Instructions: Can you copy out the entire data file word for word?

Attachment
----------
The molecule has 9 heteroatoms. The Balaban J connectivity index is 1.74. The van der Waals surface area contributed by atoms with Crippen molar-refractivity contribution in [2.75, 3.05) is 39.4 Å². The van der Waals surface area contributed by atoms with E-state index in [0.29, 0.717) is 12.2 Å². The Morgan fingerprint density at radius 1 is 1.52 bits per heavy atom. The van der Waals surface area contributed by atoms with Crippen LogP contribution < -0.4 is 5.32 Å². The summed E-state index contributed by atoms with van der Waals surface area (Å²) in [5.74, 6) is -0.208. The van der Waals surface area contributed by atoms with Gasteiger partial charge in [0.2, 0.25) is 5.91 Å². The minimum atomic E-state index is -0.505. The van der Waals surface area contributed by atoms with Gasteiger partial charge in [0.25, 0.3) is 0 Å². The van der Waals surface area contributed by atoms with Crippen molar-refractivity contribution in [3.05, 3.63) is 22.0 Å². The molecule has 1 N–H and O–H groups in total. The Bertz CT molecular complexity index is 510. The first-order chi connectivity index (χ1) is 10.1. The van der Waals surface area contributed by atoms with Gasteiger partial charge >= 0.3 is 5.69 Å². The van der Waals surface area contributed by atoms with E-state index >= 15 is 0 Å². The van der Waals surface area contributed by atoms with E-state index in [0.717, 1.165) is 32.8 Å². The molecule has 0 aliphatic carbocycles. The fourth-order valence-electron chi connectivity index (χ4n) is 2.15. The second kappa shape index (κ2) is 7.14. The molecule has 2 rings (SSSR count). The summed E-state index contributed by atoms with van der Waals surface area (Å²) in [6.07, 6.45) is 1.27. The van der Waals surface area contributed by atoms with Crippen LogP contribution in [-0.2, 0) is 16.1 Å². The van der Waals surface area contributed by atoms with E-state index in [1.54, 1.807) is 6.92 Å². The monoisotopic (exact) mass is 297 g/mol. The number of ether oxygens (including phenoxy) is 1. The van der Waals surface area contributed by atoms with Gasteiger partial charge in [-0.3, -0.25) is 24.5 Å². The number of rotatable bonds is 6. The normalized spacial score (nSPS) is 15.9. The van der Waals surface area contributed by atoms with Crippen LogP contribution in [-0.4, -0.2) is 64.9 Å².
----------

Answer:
The molecule has 9 heteroatoms. The Balaban J connectivity index is 1.74. The van der Waals surface area contributed by atoms with Crippen molar-refractivity contribution in [2.75, 3.05) is 39.4 Å². The van der Waals surface area contributed by atoms with E-state index in [0.29, 0.717) is 12.2 Å². The Morgan fingerprint density at radius 1 is 1.52 bits per heavy atom. The van der Waals surface area contributed by atoms with Crippen LogP contribution < -0.4 is 5.32 Å². The summed E-state index contributed by atoms with van der Waals surface area (Å²) in [5.74, 6) is -0.208. The van der Waals surface area contributed by atoms with Gasteiger partial charge in [0.2, 0.25) is 5.91 Å². The minimum atomic E-state index is -0.505. The van der Waals surface area contributed by atoms with Gasteiger partial charge in [0.25, 0.3) is 0 Å². The van der Waals surface area contributed by atoms with Crippen molar-refractivity contribution in [3.05, 3.63) is 22.0 Å². The molecule has 1 N–H and O–H groups in total. The Bertz CT molecular complexity index is 510. The first-order chi connectivity index (χ1) is 10.1. The van der Waals surface area contributed by atoms with Gasteiger partial charge >= 0.3 is 5.69 Å². The van der Waals surface area contributed by atoms with E-state index >= 15 is 0 Å². The van der Waals surface area contributed by atoms with E-state index in [0.717, 1.165) is 32.8 Å². The molecule has 0 aliphatic carbocycles. The fourth-order valence-electron chi connectivity index (χ4n) is 2.15. The second kappa shape index (κ2) is 7.14. The molecule has 2 rings (SSSR count). The summed E-state index contributed by atoms with van der Waals surface area (Å²) in [6.07, 6.45) is 1.27. The van der Waals surface area contributed by atoms with Crippen LogP contribution in [-0.2, 0) is 16.1 Å². The van der Waals surface area contributed by atoms with E-state index in [1.54, 1.807) is 6.92 Å². The monoisotopic (exact) mass is 297 g/mol. The number of ether oxygens (including phenoxy) is 1. The van der Waals surface area contributed by atoms with Gasteiger partial charge in [-0.3, -0.25) is 24.5 Å². The number of rotatable bonds is 6. The normalized spacial score (nSPS) is 15.9. The van der Waals surface area contributed by atoms with Crippen LogP contribution in [-0.4, -0.2) is 64.9 Å².